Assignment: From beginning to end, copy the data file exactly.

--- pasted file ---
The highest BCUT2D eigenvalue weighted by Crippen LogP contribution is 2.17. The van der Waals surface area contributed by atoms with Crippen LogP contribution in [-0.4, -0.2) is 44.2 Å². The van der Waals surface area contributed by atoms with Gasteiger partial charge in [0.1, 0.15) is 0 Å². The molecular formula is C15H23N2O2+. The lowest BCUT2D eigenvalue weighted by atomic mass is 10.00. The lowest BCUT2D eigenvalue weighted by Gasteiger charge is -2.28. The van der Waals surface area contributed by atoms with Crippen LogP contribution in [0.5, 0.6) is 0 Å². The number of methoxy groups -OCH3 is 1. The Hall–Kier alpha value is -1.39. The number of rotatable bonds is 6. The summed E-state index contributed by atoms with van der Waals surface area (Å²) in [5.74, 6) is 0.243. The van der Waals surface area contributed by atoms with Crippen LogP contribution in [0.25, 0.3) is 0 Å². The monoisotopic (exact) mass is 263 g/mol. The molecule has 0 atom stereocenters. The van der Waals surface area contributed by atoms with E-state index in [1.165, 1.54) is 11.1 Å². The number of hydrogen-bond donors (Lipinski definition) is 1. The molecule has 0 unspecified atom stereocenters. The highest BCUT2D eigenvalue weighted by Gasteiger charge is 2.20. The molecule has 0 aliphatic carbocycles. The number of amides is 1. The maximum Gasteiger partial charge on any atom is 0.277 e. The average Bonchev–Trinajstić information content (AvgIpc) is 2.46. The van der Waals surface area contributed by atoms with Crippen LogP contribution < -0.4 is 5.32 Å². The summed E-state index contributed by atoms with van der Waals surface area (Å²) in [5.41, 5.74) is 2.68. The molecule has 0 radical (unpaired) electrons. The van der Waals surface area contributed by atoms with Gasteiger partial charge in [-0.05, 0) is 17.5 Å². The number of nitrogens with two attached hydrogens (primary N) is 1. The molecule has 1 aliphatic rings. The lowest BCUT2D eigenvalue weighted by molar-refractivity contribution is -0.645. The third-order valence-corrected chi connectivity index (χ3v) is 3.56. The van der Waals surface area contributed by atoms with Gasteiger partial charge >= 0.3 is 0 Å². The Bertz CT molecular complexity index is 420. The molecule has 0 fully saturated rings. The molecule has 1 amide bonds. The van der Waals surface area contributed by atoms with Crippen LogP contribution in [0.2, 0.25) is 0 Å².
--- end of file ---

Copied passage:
The highest BCUT2D eigenvalue weighted by Crippen LogP contribution is 2.17. The van der Waals surface area contributed by atoms with Crippen LogP contribution in [-0.4, -0.2) is 44.2 Å². The van der Waals surface area contributed by atoms with Gasteiger partial charge in [0.1, 0.15) is 0 Å². The molecular formula is C15H23N2O2+. The lowest BCUT2D eigenvalue weighted by atomic mass is 10.00. The lowest BCUT2D eigenvalue weighted by Gasteiger charge is -2.28. The van der Waals surface area contributed by atoms with Crippen LogP contribution in [0.5, 0.6) is 0 Å². The number of methoxy groups -OCH3 is 1. The Hall–Kier alpha value is -1.39. The number of rotatable bonds is 6. The summed E-state index contributed by atoms with van der Waals surface area (Å²) in [5.74, 6) is 0.243. The van der Waals surface area contributed by atoms with Crippen LogP contribution in [0.25, 0.3) is 0 Å². The monoisotopic (exact) mass is 263 g/mol. The molecule has 0 atom stereocenters. The van der Waals surface area contributed by atoms with E-state index in [1.165, 1.54) is 11.1 Å². The number of hydrogen-bond donors (Lipinski definition) is 1. The molecule has 0 unspecified atom stereocenters. The highest BCUT2D eigenvalue weighted by Gasteiger charge is 2.20. The molecule has 0 aliphatic carbocycles. The number of amides is 1. The maximum Gasteiger partial charge on any atom is 0.277 e. The average Bonchev–Trinajstić information content (AvgIpc) is 2.46. The van der Waals surface area contributed by atoms with Crippen LogP contribution < -0.4 is 5.32 Å². The summed E-state index contributed by atoms with van der Waals surface area (Å²) in [5.41, 5.74) is 2.68. The molecule has 0 radical (unpaired) electrons. The van der Waals surface area contributed by atoms with Gasteiger partial charge in [-0.05, 0) is 17.5 Å². The number of nitrogens with two attached hydrogens (primary N) is 1. The molecule has 1 aliphatic rings. The lowest BCUT2D eigenvalue weighted by molar-refractivity contribution is -0.645. The third-order valence-corrected chi connectivity index (χ3v) is 3.56. The van der Waals surface area contributed by atoms with Gasteiger partial charge >= 0.3 is 0 Å². The Bertz CT molecular complexity index is 420. The molecule has 0 fully saturated rings. The molecule has 1 amide bonds. The van der Waals surface area contributed by atoms with Crippen LogP contribution in [0.2, 0.25) is 0 Å².